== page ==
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Sor. I am resolv'd; urge not another word;
My thoughts are great, and all as resolute
As thunder; in mean time, I'll cause our lady
To deck herself in all her bridal robes;

Kiss her, and fold her gently in my arms.
Begone-yet hear you, are the banditti ready
To wait in ambush ?

Vas. Good sir, trouble not yourself about other business than your own resolution; remember that time lost cannot be recalled.

Sor. With all the cunning words thou canst, invite

The states of Parma to my birth-day's feast :
Haste to my brother-rival and his father,
Entreat them gently, bid them not to fail;
Be speedy, and return.

Vas. Let not your pity betray you, till my coming back; think upon incest and cuckoldry. Sor. Revenge is all the ambition I aspire, To that I'll climb or fall; my blood's on fire. [Exeunt.


A Room in FLORIO's House.


Gio. Busy opinion is an idle fool, That, as a school-rod keeps a child in awe, Frights th' unexperienced temper of the mind: So did it me; who, ere my precious sister Was married, thought all taste of love would die

In such a contract; but I find no change
Of pleasure in this formal law of sports.
She is still one to me, and every kiss
As sweet and as delicious as the first

I reap'd, when yet the privilege of youth
Entitled her a virgin. O the glory

Of two united hearts like hers and mine!
Let poring book-men dream of other worlds;
My world, and all of happiness, is here,
And I'd not change it for the best to come:
A life of pleasure is Elysium.

Enter FRIAR.

Father, you enter on the jubilee

Of my retired delights; now I can tell you, The hell you oft have prompted, is nought else But slavish and fond superstitious fear;

And I could prove it too-

Friar. Thy blindness slays thee:

Look there, 'tis writ to thee. [Gives him the letter. Gio. From whom?

Friar. Unrip the seals and see;

The blood's yet seething hot, that will anon
Be frozen harder than congealed coral.-
Why d'ye change colour, son?

Gio. 'Fore heaven, you make
Some petty devil factor 'twixt my love
And your religion-masked sorceries.
Where had you this?

Friar. Thy conscience, youth, is sear'd,
Else thou would'st stoop to warning.

Gio. 'Tis her hand,

I know't; and 'tis all written in her blood.
She writes I know not what. Death! I'll not


An armed thunderbolt aim'd at my heart.
She writes, we are discover'd-pox on dreams
Of low faint-hearted cowardice!-discover'd?
The devil we are! which way is't possible?
Are we grown traitors to our own delights?
Confusion take such dotage! 'tis but forged;
This is your peevish chattering, weak old man!-
Now, sir, what news bring you ?


Vas. My lord, according to his yearly custom, keeping this day a feast in honour of his birthday, by me invites you thither. Your worthy father, with the pope's reverend nuncio, and other magnificoes of Parma, have promised their presence; will't please you to be of the number? Gio. Yes, tell [him] I dare come.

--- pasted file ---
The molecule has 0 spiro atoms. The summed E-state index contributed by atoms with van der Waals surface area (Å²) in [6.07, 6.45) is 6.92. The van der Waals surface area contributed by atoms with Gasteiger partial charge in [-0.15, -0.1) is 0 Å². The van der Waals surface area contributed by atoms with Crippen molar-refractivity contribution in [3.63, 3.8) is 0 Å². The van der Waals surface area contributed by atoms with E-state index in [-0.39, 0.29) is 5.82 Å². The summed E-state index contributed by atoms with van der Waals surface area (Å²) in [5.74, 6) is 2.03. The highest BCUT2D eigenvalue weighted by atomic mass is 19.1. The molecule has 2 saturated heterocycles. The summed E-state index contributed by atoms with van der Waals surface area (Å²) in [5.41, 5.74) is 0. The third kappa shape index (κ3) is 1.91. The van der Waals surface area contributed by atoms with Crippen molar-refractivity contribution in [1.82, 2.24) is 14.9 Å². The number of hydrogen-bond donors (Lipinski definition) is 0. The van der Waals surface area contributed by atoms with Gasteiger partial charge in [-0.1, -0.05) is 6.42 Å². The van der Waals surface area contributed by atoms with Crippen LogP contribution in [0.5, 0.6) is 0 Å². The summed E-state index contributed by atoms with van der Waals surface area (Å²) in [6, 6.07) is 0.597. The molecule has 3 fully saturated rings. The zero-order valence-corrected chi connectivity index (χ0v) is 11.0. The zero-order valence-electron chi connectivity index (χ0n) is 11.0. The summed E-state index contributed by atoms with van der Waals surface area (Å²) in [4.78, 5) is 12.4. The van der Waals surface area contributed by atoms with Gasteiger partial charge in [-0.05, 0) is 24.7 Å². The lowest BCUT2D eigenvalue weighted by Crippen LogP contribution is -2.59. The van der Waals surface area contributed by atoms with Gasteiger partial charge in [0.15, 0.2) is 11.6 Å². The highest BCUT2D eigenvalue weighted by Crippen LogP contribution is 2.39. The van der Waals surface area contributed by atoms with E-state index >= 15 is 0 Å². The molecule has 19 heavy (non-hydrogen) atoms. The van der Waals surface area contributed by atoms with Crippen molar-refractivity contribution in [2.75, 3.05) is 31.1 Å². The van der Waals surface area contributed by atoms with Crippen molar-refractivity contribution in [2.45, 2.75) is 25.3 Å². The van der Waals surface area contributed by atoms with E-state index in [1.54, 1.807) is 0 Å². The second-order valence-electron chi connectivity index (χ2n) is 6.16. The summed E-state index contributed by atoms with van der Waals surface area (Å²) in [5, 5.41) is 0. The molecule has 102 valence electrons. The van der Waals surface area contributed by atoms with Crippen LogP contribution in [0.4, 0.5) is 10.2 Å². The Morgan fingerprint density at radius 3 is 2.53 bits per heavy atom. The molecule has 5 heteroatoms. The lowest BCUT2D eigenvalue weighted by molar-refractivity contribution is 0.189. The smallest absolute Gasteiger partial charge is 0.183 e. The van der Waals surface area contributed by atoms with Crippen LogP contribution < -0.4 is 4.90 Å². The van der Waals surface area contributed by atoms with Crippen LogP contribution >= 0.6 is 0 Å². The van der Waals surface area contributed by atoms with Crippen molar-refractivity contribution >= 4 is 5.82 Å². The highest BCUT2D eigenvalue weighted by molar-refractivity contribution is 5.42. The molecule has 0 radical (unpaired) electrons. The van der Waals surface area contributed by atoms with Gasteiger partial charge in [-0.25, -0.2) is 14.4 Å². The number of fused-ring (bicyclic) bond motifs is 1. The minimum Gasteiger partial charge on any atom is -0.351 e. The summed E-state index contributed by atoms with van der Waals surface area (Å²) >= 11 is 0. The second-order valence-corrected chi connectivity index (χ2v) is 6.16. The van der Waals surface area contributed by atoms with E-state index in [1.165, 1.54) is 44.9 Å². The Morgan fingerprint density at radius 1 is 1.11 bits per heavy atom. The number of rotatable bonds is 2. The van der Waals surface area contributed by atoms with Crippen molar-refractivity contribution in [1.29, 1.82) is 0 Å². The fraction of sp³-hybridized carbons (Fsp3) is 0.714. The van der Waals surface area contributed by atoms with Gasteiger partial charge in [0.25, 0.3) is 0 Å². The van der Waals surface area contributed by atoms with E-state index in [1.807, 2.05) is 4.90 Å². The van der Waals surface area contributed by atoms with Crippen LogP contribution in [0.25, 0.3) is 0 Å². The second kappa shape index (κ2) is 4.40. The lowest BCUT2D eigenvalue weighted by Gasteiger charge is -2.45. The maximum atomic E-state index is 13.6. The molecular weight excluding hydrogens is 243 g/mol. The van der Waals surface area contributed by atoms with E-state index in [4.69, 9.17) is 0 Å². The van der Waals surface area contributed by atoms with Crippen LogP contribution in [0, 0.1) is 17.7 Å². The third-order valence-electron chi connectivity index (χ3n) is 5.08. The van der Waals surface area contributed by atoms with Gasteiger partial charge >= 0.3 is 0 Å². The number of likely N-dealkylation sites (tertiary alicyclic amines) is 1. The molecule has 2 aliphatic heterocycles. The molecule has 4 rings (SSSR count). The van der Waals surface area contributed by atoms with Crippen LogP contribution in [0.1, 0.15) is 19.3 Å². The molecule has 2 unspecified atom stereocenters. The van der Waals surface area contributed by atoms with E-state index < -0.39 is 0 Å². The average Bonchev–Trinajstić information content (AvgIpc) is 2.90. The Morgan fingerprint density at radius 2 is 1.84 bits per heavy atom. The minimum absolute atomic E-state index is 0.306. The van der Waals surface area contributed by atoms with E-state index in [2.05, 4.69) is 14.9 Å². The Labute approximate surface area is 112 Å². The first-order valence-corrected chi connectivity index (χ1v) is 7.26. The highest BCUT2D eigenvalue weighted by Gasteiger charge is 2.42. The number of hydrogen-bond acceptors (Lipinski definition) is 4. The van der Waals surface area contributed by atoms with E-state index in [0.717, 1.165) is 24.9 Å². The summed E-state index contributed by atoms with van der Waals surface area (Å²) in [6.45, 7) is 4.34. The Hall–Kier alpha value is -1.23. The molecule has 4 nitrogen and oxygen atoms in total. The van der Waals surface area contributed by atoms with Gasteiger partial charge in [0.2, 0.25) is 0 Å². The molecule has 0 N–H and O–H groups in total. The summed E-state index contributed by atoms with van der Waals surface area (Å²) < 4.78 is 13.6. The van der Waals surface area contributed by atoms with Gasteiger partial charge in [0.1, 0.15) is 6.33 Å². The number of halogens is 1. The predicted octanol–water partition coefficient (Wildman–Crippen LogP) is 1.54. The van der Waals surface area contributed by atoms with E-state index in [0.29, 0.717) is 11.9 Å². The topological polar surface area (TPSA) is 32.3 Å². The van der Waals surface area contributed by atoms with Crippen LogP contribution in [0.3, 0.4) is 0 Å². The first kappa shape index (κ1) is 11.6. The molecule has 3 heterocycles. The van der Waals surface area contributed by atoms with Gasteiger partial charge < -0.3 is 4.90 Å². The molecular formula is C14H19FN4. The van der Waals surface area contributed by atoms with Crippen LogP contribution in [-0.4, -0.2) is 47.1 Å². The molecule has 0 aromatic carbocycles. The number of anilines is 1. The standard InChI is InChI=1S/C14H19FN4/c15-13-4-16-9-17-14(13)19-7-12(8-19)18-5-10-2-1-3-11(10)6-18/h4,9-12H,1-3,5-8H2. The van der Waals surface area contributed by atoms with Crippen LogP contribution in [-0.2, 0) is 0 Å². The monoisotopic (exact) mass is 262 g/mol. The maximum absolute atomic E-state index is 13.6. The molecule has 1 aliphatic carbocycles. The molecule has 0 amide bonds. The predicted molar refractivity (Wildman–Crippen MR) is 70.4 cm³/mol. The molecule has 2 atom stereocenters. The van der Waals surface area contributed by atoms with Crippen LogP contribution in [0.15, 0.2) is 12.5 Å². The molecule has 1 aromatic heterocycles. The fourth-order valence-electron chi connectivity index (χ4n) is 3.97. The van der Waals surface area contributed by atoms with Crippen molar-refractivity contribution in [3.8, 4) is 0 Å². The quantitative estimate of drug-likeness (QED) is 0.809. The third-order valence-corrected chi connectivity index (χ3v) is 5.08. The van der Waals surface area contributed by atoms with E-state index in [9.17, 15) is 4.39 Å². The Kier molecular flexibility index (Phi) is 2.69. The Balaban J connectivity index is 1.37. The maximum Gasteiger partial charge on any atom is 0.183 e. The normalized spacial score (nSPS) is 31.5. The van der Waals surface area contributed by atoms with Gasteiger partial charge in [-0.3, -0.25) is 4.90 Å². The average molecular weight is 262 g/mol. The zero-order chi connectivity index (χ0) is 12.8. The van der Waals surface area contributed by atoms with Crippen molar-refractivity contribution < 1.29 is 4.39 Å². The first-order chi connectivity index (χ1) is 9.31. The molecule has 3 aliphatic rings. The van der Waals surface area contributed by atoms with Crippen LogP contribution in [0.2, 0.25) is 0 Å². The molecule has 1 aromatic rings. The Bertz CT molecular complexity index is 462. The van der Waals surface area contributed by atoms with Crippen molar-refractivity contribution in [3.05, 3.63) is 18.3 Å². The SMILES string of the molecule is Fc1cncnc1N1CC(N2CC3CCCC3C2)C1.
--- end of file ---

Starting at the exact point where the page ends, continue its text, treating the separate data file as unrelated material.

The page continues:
Vas. Dare come?

Gio. So I said; and tell him more, I will come. Vas. These words are strange to me.

Gio. Say, I will come.

Vas. You will not miss ?

Gio. Yet more! I'll come, sir. Are you an


Vas. So I'll say--my service to you. [Exit. Friar. You will not go, I trust.

Gio. Not go! for what?

Friar. O, do not go; this feast, I'll gage my life,

Is but a plot to train you to your ruin;
Be ruled, you shall not go.

Gio. Not go! stood death

Threatening his armies of confounding plagues,
With hosts of dangers hot as blazing stars,
I would be there; not go! yes, and resolve
To strike as deep in slaughter as they all;
For I will go.

Friar. Go where thou wilt ;--I see
The wildness of thy fate draws to an end,
To a bad fearful end :-I must not stay
To know thy fall; back to Bononia I

With speed will haste, and shun this coming blow.
Parma, farewell; would I had never known thee,
Or aught of thine! Well, young man, since no


Can make thee safe, I leave thee to despair. [Exit. Gio. Despair, or tortures of a thousand hells, All's one to me; I have set up my rest.*

Now, now, work serious thoughts on baneful


Be all a man, my soul; let not the curse
Of old prescription rend from me the gall
Of courage, which enrolls a glorious death:

4 I have set up my rest.] i. e. I have made my determination; taken my fixed and final resolution.--See Jonson, vol. ii. p. 142.

If I must totter like a well-grown oak,
Some under-shrubs shall in my weighty fall
Be crush'd to splits; with me they all shall perish!



A Hall in SORANZO's House.

Enter SORANZO, VASQUES with Masks, and BAN


Sor. You will not fail, or shrink in the attempt? Vas. I will undertake for their parts; be sure, my masters, to be bloody enough, and as unmerciful as if you were preying upon a rich booty on the very mountains of Liguria: for your pardons, trust to my lord; but for reward, you shall trust none but your own pockets.

Banditti. We'll make a murder.

Sor. Here's gold,-[Gives them money]-here's more; want nothing; what you do

Is noble, and an act of brave revenge :

I'll make you rich, banditti, and all free.
Omnes. Liberty! liberty!

Vas. Hold, take every man a vizard; when you are withdrawn, keep as much silence as you can possibly. You know the watch-word,' till which be spoken, move not; but when you hear that,

You know the watch-word.] It appears, from a subsequent passage, that this was "VENGEANCE."

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